Xilinx FPGA. Nvidia GPU storage. 56-core Intel Xeons versus AMD next-gen Epyc. It's all kicking off in data-center world

Your quick summary of news from the server room

An Intel FPGA PAC D5005
Gotta hand it 'em ... an Intel FPGA PAC D5005

Roundup Register vultures and readers alike are off on summer vacation, or attending hacker comic con in the desert, right now, and yet the wheels of news keep turning in the data center world. So, for those still logged in, here's a quick summary of announcements from the server room this week.

  • Xilinx has added the U50 card to its Alveo family of data-center accelerators. The 75W U50, a single-slot, half-height, half-length PCIe 4.0 device, is designed to be dropped into servers to speed up, in hardware, specific workloads offloaded by the host's general-purpose processors.

    Under the hood, the U50 features an UltraScale+ FPGA, 8GB of 460GB/s high-bandwidth memory (HBM2), 100GbE network connectivity, and CCIX as well as the aforementioned PCIe 4 interfaces. The idea is, you configure the on-board FPGA to handle whatever workloads you want to throw at the thing: the programmable array has 872,000 lookup tables, 1,743,000 registers, and 5,952 DSP slices, with 28MB of 24TB/s SRAM.

    It is due to go on sale by Fall 2019, and is being shown off at the Flash Memory Summit in Silicon Valley right now, our storage sister site, Blocks and Files, reports.

  • Speaking of FPGAs, funnily enough, Intel is now said to be shipping its Programmable Accelerator Card (PAC) D5005 that features a high-end Stratix 10 SX programmable gate array. The gear will debut in HPE ProLiant DL380 Gen10 servers.

    Like the U50, the D5005 is intended to be configured to accelerate specific tasks and algorithms in hardware; this is due to more and more folks wanting specialist workloads, such as machine learning, physics simulators, and similar number crunching, handled by dedicated processing units that can guarantee high levels of performance, to take the strain off general-purpose CPUs that are there to direct the flow of data and deal with application logic.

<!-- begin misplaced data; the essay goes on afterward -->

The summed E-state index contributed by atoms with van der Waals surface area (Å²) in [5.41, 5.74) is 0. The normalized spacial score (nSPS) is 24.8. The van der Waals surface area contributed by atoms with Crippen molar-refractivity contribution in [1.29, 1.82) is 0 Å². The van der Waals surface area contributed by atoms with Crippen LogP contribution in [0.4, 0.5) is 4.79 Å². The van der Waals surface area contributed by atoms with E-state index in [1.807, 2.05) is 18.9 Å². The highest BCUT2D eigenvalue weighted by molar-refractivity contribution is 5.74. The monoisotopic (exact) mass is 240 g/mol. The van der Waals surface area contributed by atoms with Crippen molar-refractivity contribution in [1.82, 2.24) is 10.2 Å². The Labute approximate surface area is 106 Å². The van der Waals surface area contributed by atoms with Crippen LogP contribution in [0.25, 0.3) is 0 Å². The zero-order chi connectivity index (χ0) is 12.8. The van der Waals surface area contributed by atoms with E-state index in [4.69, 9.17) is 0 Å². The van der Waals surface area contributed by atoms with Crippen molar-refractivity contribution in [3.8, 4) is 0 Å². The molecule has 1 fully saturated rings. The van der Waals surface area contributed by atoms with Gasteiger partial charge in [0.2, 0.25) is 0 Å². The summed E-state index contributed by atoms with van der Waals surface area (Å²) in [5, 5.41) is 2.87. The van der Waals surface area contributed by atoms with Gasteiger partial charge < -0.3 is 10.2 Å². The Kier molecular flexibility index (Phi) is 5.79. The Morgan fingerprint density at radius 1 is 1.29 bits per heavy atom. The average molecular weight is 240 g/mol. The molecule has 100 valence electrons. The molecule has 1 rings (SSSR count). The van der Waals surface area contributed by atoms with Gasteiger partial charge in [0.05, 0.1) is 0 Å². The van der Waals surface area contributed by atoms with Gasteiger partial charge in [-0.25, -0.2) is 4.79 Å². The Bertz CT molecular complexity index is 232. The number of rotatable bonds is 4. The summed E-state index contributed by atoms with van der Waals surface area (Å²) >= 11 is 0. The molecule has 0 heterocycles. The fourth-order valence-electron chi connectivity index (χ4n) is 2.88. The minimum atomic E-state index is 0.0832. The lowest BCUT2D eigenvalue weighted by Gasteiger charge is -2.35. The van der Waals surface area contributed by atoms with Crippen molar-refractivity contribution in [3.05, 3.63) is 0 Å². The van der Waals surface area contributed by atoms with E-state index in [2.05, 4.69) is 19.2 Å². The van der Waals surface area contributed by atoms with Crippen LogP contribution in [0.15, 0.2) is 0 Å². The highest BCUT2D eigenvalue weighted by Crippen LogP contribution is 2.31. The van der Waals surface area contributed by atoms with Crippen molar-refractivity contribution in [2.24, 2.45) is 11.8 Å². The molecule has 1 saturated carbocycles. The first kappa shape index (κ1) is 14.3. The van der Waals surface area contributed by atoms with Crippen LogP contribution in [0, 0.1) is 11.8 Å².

The D5005 is aimed at 2U servers, and is a full-height, three-quarter-length PCIe card. It draws up to 215W, includes 32GB of DDR4 RAM, provides two 100GbE networking ports, requires two x16 PCIe 3.0 slots, and features 2.8 million logic elements, as well as other bits and pieces including a smaller FPGA for remotely managing the hardware. The main Stratix 10 SX includes a quad-core Arm Cortex-A53 CPU cluster for running control software.

    For a deeper dive into the hardware, check out our supercomputing sister site, The Next Platform.

  • And speaking of Intel, Chipzilla has promised to ship in the first six months of 2020 14nm 56-core Xeon server-grade processors code named Cooper Lake. These follow on from the 56-core Xeon Platinum 9200 series teased earlier this year.

    The difference, it seems, is that Cooper Lake is basically a step up from what was teased before: it will draw less power and sport higher memory bandwidth with eight channels rather than seven; will be socketed rather than soldered directly onto boards like the 9200 family, and fit motherboards designed for 10nm Ice Lake Xeons; will use a three-die package rather than a single monolithic die; and support things like bfloat16 designed to accelerate AI math.

    Intel is bragging about this to distract you from AMD's big reveal this week: AMD will unveil its 7nm 64-core Zen-2-based second-generation Epyc server processor series, code-named Rome, which is set to at least take some of the wind out of Chipzilla's sails (or should that be sales).

  • Nvidia has revealed more details about its GPUDirect Storage mechanism that allows its graphics processors to efficiently and directly access data held in NVMe-connected storage via PCIe, rather than bouncing the information back and forth through the system RAM which is a pain.

    The GPU giant last spoke of GPUDirect Storage in March, and now it has shared more info, including benchmarks and other testing, on this unreleased work-in-progress technology. You can also catch a summary of the approach on Blocks and Files.

As usual, prices for most or all of the above aren't public yet: if you need to ask how much gear like this costs, you can probably find that info out at the crossroads of You Can't Afford It and You Probably Don't Need it. ®

Updated to add

You can read more about AMD's Epyc Rome here, now that the second-generation series has been officially launched.

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